Wednesday, July 14, 2010

Secret Projects & Harry Potter!

My secret project is coming along nicely. Here's a sneak peek! There's one more pattern repeat left and then it's blocking time. I bought all the requisite blocking items: wires (rigid and flexible) and blocking pins. I've watched the YouTube videos, read the blogs and memorized the instructions that came with the wires. I'm sure to screw it up. ;-)

This pattern is called a neckerchief and in my opinion it's too long and not wide enough. In order for it to fold around the neck with the point in the front and have the edges come back around to the front (so it'll stay on the neck), it needs to be wider. Additional repeats are not the answer, it's already too long. One knitter did this...

* YO, k2tog, YO, k1, YO, ssk * all the way across the scarf’s RS before the 4 rows of garter stitch edging.

What do you think? If you have a better idea to increase the width, let me know. This seems plausible but I'm open to suggestions.

On the non-knitting front, last week I decided to finally read all the Harry Potter books before the November premiere of the first of the final films. I am loving them! I already finished the first 3 books and today I picked up Goblet of Fire. It's 750 pages and it hurts to hold it in my hands but I'm enjoying myself.

The fact that Daniel Radcliffe is finally over 21 and getting kinda sexy has nothing to do with the appeal of the books or I could just be embracing my dirty old man years! It's been known to happen. ;-)

Fiber Artist ... I don't think so.

Last weekend was spectacularly lazy. The kind of weekend you need more often than you take. The Golden Girls marathon was on, knitting was in arm's reach and the fridge was full of food. In between knitting, eating and Betty White, I surfed the net in search of new knitting blogs; they're always so positive and filled with yarny goodness!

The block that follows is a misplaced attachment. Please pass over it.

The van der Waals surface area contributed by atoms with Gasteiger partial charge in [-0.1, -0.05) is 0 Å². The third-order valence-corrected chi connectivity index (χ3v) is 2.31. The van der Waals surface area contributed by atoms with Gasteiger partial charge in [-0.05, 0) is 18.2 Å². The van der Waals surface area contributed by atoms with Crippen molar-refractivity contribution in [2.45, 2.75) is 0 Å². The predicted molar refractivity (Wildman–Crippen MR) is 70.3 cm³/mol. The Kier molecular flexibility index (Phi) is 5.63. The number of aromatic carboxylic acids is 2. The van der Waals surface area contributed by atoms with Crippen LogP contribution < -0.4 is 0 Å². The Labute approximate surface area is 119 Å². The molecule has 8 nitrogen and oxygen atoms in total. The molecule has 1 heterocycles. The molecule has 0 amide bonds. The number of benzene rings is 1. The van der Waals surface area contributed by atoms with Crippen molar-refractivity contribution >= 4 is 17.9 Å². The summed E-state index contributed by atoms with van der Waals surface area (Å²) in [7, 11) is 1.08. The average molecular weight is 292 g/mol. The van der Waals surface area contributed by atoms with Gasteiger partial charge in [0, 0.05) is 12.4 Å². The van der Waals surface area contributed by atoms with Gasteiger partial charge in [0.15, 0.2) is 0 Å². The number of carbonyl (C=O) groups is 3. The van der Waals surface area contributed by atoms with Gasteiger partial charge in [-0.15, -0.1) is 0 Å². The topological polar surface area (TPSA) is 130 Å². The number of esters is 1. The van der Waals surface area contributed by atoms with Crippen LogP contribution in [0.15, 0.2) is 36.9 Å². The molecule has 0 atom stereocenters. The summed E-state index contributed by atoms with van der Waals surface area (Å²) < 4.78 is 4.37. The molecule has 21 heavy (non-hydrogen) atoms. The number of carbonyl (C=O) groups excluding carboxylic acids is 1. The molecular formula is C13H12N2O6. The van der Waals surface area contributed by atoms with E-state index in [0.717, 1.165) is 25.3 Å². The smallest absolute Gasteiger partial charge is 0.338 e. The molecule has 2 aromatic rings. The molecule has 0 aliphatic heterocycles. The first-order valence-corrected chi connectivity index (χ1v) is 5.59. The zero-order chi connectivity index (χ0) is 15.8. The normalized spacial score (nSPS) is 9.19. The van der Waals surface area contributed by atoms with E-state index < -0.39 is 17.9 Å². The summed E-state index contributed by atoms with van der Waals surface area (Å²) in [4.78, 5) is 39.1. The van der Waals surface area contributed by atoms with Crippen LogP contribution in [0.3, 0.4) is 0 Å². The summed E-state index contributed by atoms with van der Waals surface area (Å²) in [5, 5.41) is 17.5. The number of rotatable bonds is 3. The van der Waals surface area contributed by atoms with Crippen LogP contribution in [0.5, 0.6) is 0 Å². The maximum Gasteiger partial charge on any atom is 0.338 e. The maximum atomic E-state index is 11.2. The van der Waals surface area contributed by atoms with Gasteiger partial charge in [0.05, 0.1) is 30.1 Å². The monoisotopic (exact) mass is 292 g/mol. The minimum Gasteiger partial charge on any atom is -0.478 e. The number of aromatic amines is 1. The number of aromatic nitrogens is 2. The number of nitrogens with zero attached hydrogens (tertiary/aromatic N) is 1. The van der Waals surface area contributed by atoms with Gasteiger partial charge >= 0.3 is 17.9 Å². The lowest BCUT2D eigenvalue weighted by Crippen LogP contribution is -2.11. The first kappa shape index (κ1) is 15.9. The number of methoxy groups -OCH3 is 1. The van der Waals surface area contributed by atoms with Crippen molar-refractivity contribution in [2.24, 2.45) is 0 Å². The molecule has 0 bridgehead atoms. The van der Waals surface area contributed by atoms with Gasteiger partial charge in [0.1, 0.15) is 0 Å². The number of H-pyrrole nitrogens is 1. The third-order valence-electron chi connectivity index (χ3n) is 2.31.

For the record, I'm a knitter and it's a hobby. I love to knit. I feel creative when I knit and I cherish every finished object. I am not a designer nor an artist but apparently any knitter who can master garter stitch seems to think they're a "fiber artist". There are so many new knitters out there blogging about their experiences. I'm glad they want to share their progress with the world but it's plain obnoxious to refer to yourself as a fiber artist when you don't yet know how to purl. Maybe I'm channeling a less tolerant blogger tonight but it's really starting to get on my nerves. One blogger went so far as to call herself a "fibre artist". She's not British, she's from the deep South of the U.S. It's self-important and utter nonsense.

I know we're all supposed to get along. Knitters unite! Knit in public! Show your support for the craft! Strive for the most you can be but newsflash, it's a hobby and it's called knitting which makes us knitters. It may take up all of your free time. You may feel passionately about it but sorry, you're still a knitter. If you're making a living at being a knitter, stick a feather in it and call it macaroni, you get a free pass but if you've only knit wrist bands and a hat and still don't know why your stockinette scarf curls, you're not a fiber artist. If you spin and crochet as well as knit and use the term as an "umbrella", it's marginal but acceptable.

When did being a knitter become declasse anyway? It's an amazing pastime and has gotten me through some tough times. It just about saved me in Los Angeles and although I don't knit nearly as much, I bask in every finished project with pride. What do these bloggers say to people at social events when they're asked what they do in their spare time? And we wonder why Ravelers complain about the isolation of our craft, oops, hobby.

So if you're 'fiber artisting' today, get off your horse and come knit with the rest of us!